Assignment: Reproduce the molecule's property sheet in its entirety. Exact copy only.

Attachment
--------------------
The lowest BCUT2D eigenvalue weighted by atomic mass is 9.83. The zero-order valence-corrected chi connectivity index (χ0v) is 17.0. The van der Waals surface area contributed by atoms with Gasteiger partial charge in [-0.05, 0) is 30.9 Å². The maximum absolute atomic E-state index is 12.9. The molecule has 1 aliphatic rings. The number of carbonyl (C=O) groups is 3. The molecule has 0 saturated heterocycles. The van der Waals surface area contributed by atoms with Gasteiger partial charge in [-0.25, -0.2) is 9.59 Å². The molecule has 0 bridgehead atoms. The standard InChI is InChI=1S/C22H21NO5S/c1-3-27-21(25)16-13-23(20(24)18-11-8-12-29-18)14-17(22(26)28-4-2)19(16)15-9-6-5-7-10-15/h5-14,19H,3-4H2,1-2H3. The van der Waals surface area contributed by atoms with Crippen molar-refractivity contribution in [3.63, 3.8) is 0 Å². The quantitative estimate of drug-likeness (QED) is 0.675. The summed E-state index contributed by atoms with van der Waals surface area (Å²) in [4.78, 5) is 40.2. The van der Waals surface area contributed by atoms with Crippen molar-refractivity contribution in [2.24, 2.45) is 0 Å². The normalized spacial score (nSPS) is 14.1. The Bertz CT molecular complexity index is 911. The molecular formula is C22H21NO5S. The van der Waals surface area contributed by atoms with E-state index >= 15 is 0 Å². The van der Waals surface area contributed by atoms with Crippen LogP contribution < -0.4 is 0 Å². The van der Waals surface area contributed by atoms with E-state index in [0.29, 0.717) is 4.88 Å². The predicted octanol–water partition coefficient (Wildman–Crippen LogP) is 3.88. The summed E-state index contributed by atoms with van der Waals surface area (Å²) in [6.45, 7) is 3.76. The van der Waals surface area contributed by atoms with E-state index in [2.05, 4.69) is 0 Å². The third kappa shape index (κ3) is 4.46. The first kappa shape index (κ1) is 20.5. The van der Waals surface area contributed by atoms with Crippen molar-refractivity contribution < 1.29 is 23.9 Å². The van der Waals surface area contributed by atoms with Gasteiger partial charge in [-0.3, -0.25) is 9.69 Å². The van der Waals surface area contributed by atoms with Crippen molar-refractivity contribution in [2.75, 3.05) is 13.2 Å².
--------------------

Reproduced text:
The lowest BCUT2D eigenvalue weighted by atomic mass is 9.83. The zero-order valence-corrected chi connectivity index (χ0v) is 17.0. The van der Waals surface area contributed by atoms with Gasteiger partial charge in [-0.05, 0) is 30.9 Å². The maximum absolute atomic E-state index is 12.9. The molecule has 1 aliphatic rings. The number of carbonyl (C=O) groups is 3. The molecule has 0 saturated heterocycles. The van der Waals surface area contributed by atoms with Gasteiger partial charge in [-0.25, -0.2) is 9.59 Å². The molecule has 0 bridgehead atoms. The standard InChI is InChI=1S/C22H21NO5S/c1-3-27-21(25)16-13-23(20(24)18-11-8-12-29-18)14-17(22(26)28-4-2)19(16)15-9-6-5-7-10-15/h5-14,19H,3-4H2,1-2H3. The van der Waals surface area contributed by atoms with Crippen molar-refractivity contribution in [3.63, 3.8) is 0 Å². The quantitative estimate of drug-likeness (QED) is 0.675. The summed E-state index contributed by atoms with van der Waals surface area (Å²) in [4.78, 5) is 40.2. The van der Waals surface area contributed by atoms with Crippen molar-refractivity contribution in [2.24, 2.45) is 0 Å². The normalized spacial score (nSPS) is 14.1. The Bertz CT molecular complexity index is 911. The molecular formula is C22H21NO5S. The van der Waals surface area contributed by atoms with E-state index >= 15 is 0 Å². The van der Waals surface area contributed by atoms with Crippen LogP contribution < -0.4 is 0 Å². The van der Waals surface area contributed by atoms with E-state index in [0.29, 0.717) is 4.88 Å². The predicted octanol–water partition coefficient (Wildman–Crippen LogP) is 3.88. The summed E-state index contributed by atoms with van der Waals surface area (Å²) in [6.45, 7) is 3.76. The van der Waals surface area contributed by atoms with E-state index in [2.05, 4.69) is 0 Å². The third kappa shape index (κ3) is 4.46. The first kappa shape index (κ1) is 20.5. The van der Waals surface area contributed by atoms with Crippen molar-refractivity contribution < 1.29 is 23.9 Å². The van der Waals surface area contributed by atoms with Gasteiger partial charge in [-0.3, -0.25) is 9.69 Å². The van der Waals surface area contributed by atoms with Crippen molar-refractivity contribution in [2.75, 3.05) is 13.2 Å².